A reason that many people in Michigan are reluctant to end an unhappy marriage and move forward with their lives is due to uncertainty about what comes after the divorce is completed. Much of the consternation is financial in nature. A recent study conducted by the online marketplace Worthy surveyed nearly 1,800 women about financial issues in a divorce. Their responses can be used as a guideline for those who have similar concerns.
Those who took part in the survey ranged between women who were about to get a divorce, those who were getting a divorce, and those who were already divorced. Financial roles were a focus of the survey. Some respondents were wholly uninvolved in any financial aspects of the marriage and left it all to the husband. Of the women ages 55 and older, 18 percent surrendered financial control in this way while for those ages 18 to 55, it was 23 percent. This can be troublesome after the divorce, since the parties will be responsible for handling finances on their own. When women were cognizant of their finances while married, they are likely to have a better grasp of what must be done to maintain a reasonable standard of living after their divorce. A primary fear that was shared by women across the spectrum was living on a single income. The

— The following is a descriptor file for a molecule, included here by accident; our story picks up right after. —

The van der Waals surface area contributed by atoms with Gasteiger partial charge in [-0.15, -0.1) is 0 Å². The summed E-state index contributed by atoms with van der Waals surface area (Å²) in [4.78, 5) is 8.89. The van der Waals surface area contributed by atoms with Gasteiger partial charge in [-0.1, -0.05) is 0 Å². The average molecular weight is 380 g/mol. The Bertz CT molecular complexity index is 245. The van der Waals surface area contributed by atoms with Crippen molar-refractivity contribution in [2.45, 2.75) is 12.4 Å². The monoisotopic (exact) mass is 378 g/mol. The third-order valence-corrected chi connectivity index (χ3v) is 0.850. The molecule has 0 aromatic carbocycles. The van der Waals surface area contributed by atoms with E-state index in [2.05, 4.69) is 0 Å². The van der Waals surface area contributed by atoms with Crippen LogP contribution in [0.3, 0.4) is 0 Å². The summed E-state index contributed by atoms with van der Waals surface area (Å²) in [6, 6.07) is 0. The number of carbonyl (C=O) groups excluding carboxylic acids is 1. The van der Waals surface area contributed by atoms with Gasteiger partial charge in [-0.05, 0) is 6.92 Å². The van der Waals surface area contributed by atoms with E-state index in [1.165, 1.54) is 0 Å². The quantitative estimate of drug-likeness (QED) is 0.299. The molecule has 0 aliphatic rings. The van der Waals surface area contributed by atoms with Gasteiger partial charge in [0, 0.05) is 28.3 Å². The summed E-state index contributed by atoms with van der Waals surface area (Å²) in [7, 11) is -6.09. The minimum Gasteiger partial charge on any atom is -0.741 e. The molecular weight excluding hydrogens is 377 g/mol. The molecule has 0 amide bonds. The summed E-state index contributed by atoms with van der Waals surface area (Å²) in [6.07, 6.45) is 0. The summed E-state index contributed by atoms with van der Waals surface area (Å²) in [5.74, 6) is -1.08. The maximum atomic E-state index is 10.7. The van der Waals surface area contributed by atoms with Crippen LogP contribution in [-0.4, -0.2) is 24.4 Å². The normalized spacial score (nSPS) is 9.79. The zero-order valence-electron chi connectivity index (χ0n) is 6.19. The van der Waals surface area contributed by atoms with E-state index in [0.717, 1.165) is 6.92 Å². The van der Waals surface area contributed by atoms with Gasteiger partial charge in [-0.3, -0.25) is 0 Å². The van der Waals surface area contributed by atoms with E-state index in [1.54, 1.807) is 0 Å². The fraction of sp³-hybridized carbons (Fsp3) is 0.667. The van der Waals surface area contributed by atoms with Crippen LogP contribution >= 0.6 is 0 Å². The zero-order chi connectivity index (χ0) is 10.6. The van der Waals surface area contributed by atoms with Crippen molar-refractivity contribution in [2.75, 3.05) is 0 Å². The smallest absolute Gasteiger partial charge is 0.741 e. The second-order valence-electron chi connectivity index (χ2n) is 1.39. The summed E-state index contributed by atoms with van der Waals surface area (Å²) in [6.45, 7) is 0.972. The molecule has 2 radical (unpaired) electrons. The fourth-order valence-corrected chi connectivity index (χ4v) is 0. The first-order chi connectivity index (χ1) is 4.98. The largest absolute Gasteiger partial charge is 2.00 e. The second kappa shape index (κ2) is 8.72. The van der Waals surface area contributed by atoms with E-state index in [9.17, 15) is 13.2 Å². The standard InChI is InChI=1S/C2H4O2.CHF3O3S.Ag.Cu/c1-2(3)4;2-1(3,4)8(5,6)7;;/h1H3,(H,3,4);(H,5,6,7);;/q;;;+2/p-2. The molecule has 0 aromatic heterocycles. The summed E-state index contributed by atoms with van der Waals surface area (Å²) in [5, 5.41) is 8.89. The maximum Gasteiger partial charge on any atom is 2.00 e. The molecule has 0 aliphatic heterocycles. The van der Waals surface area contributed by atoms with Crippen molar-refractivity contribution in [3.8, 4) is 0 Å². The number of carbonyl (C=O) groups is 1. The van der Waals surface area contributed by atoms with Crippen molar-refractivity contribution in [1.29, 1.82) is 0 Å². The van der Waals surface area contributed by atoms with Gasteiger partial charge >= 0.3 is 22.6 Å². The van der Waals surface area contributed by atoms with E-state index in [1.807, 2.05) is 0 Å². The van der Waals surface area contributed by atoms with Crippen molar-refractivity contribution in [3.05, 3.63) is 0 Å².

The second major concern was how much the divorce was going to cost. 38 percent of the women ages 55 and older had material worries about retirement. That was double the number of millennials who had the same concern. 22 percent of the older women were concentrating on bolstering their investments in the next five years. 12 percent of Generation Xers and fewer than 10 percent of millennials said the same.
Financial aspects are often major concerns for people -- especially women -- who are thinking about divorce. These issues should be expressed before the filing when it is easier to prepare for and address them.